A D.C. federal judge sentenced Stephen K. Bannon to four months in prison on Friday for contempt of Congress, charges that stemmed from him dodging a subpoena issued by the January 6 committee last year.
U.S. District Judge Carl Nichols for the District of Columbia also imposed a $6,500 fine. Nichols said that he would stay the execution of the sentence so long as Bannon filed a “timely” appeal.
“Flaunting congressional subpoenas betrays a lack of respect for the legislative branch,” Nichols reportedly remarked before issuing the sentence.
Reports from the courthouse suggested that Bannon remained defiant, while Nichols agreed with the basics: the Committee has a right to investigate, and Bannon was not justified in defying the subpoena.
Prosecutors had sought a six month term behind bars for Bannon and a maximum fine of $200,000. Bannon had refused to comply with the financial records portion of the presentence investigation, prosecutors said, instead saying he would be willing to pay the maximum to avoid it.
Bannon has struck a defiant pose since first receiving a subpoena last year, ostentatiously refusing to comply while proclaiming that the Committee, DOJ investigation, and Biden administration were all illegitimate.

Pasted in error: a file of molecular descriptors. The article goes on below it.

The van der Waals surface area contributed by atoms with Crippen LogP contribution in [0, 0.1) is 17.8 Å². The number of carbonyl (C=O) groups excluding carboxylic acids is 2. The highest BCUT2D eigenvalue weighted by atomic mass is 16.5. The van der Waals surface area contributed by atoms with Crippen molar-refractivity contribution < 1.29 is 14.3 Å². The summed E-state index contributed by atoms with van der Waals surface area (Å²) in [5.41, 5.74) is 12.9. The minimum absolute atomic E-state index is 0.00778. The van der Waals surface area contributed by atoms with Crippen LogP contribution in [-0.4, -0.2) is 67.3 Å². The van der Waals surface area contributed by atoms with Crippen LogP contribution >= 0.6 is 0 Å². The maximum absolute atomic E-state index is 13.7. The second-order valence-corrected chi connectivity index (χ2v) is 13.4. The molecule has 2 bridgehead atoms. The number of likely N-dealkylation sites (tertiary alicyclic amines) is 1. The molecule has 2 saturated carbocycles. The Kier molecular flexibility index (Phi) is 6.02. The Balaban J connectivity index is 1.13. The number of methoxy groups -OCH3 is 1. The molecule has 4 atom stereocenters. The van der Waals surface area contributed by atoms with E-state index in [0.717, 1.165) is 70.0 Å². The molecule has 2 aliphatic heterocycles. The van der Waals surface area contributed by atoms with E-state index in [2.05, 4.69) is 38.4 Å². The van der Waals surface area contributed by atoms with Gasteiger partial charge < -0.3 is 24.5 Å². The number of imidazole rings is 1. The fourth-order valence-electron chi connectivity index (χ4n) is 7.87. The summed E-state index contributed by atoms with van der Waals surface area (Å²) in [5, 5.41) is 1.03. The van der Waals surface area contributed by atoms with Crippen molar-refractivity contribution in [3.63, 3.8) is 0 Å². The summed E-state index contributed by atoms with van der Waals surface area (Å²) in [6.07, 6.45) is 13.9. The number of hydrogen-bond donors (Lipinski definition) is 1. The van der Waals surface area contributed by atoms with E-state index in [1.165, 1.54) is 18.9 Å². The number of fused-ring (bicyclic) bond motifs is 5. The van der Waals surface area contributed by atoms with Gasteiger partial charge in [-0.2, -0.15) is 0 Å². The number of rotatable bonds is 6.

At sentencing, Bannon attorney Doug Schoen channeled that same pose, with multiple reports saying that he claimed that Bannon never believed “in any way, shape, or form” that his conduct violated the law.
Schoen also reportedly told Nichols that if Bannon had truly wanted to defy Congress, he would have said, verbatim, “screw you, Congress. Take your subpoena and shove it.”
“Mr Bannon is entitled, obligated to speak out about the committee, as he has,” Schoen also said, per reports.
Assistant U.S. Attorney J. P. Cooney said, per multiple reports from the courthouse, that Bannon had used the January 6 Committee hearings to create a “public spectacle,” and asked that he be “treated like any other citizen.”